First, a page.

He’s almost artificially melodramatic in his delivery, yet not to the point where it’s off-putting in any way. His voice is very compelling, giving a theatrical bent to the song that is aided immeasurably by Nunn who pops up again with another spoken refrain that sounds as if he’s almost making fun of Hoppy Jones’s famous delivery, or at least delivering his lines with a wink and a grin as if the listeners were in on the reference yet who knew The Robins were playing it for a joke more than simply a tribute.

Now there are times in the song where Richard can’t quite pull off what he’s being asked to do in the middle eight, his voice simply not being capable of reaching the higher notes as written and so he wisely pulls up short in order to stay in key rather than have his voice crack trying to venture outside his range.

But knowing this was the case, if not when the song was written then certainly after the first run-through, you have to question why they didn’t alter the plans. Terrell was the other tenor and while he never took a lead for the group to confirm his range he might’ve been more suited for that part, although with two voices taking prominent roles already you can understand why Otis might’ve been reluctant to throw a third singer into the foreground.

Richards’ vocal discretion actually spares the record from what might’ve been a fatal flaw – few things are worse than delivering off-key lines – but it also means the song isn’t quite all it could’ve been had he, or someone else, been able to hit the notes as intended. Minor complaints though because for the most part he’s spot on in his performance, adding a much needed variation to The Robins’ sound.


You Might As Well Give Up And Go
Because the group was still recording with Johnny Otis – their last session with him in fact before they split over Johnny absconding with a small cash handout from Savoy intended for the singers – the backing track is all but assured of being equally stellar.

Sure enough this matches the lurching vocal delivery with a stealthy musical attack featuring a series of sharp but subtle licks from Pete Lewis’s guitar atop the almost ghostly piano accompaniment from Devonia Williams and Leard Bell’s light touch on the drums.

Lewis in particular is the epitome of moderation on There Ain’t No Use Beggin’ as his part conveys the suspicion of the lyrics without ever raising in volume to throw the song out of balance. His more dynamic and frequently harsh sounding guitar attacks on other material tends to overshadow how sensitive he could be when called upon to pull back on the fireworks.

The whole accompaniment seems suggested more than definitively stated and once again shows why Otis’s sticky fingers wound up costing him a hell of a lot more than the fifty bucks he made off with, because the combination of his writing and arranging skills, the tight band at his disposal and The Robins’s vocal diversity was an unbeatable combination.

With the growing prominence of vocal groups as a whole in rock as the Fifties got underway it’s not hard to envision their combined forces leading the charge in that realm over the coming years had they managed to remain together, and this song – so unlike the rest of their output to date – is proof of how naturally their talents were able to mesh and give us something that fits perfectly within rock’s established territory, yet at the same time expands the boundaries of that territory in uniquely appealing ways.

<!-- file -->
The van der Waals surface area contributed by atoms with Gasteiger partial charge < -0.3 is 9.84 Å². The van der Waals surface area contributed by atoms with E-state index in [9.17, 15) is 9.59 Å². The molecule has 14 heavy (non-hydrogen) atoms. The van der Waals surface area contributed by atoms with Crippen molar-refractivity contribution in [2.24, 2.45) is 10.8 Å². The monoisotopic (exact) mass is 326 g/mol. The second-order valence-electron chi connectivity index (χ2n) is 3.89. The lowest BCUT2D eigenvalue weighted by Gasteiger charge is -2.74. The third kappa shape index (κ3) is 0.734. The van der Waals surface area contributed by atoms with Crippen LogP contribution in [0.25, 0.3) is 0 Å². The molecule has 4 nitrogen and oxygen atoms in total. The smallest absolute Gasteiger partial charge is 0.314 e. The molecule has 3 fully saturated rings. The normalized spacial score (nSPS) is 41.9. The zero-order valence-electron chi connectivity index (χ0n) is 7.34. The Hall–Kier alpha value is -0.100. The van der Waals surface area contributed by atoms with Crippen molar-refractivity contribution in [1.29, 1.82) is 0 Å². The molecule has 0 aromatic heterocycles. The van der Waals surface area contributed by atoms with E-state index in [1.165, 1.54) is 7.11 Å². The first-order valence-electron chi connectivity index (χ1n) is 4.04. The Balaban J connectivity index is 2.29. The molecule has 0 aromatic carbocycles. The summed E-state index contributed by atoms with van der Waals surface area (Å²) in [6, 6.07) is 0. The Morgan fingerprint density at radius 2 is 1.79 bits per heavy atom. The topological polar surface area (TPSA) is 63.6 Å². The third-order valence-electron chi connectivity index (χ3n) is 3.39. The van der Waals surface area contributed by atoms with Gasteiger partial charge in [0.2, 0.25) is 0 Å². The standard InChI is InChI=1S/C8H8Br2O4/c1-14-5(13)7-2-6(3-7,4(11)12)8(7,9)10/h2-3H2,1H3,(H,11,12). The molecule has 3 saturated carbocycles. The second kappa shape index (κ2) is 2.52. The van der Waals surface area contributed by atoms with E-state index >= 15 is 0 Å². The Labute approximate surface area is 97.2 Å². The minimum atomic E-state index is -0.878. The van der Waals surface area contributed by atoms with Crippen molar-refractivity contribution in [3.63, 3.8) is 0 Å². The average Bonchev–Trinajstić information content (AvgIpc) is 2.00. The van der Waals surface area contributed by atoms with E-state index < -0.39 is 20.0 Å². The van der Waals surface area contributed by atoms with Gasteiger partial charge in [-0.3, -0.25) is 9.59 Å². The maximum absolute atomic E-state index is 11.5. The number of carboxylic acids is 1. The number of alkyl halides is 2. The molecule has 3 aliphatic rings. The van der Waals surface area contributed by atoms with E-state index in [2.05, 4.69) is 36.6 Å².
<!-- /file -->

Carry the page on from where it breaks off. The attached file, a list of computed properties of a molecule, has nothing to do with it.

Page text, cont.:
We’ll Never Meet Again
Maybe by the way we seemed to be wrapping up this review you’d think The Robins disappeared from the scene altogether after this, but that was hardly the case. In fact Savoy had enough material in the vaults to issue further singles on them in the coming months, but while this might not have been the last of their partnership, nor the most commercially successful, it may well have been the most insightful as to what each faction brought to the table that made them stand out.

There Ain’t No Use Beggin’ is hardly the song that even the most ardent supporter of The Robins’ long career would point to as their defining record – largely because it was atypical to their established sound that featured Nunn as the centerpiece – but in terms of influence it’d be hard to find something that had as great a reach as this one.

Though it clearly borrows its concept from the past, thereby keeping The Ink Spots’ influence on the rock vocal group subgenre from becoming too marginalized, The Robins crucial updating of that concept with the addition of the sly take-no-shit attitude that defined the modern era of music and of black life in general, is undeniably important when tracing how rock came to define a different era and different mindset than what had come before it.

Too often The Robins story gets viewed merely as a sidebar to the stories of bigger names they worked with or were connected to in some capacity, be it Johnny Otis and Little Esther, or Jerry Leiber and Mike Stoller and The Coasters still to come, but what we’ve seen so far with them is while they may have excelled when paired with greater talent, The Robins themselves were not just sitting idly by… their contributions were every bit as vital as the figures who would soon overshadow them.


(Visit the Artist pages of both and The Robins and Johnny Otis for the complete archive of their respective records reviewed to date)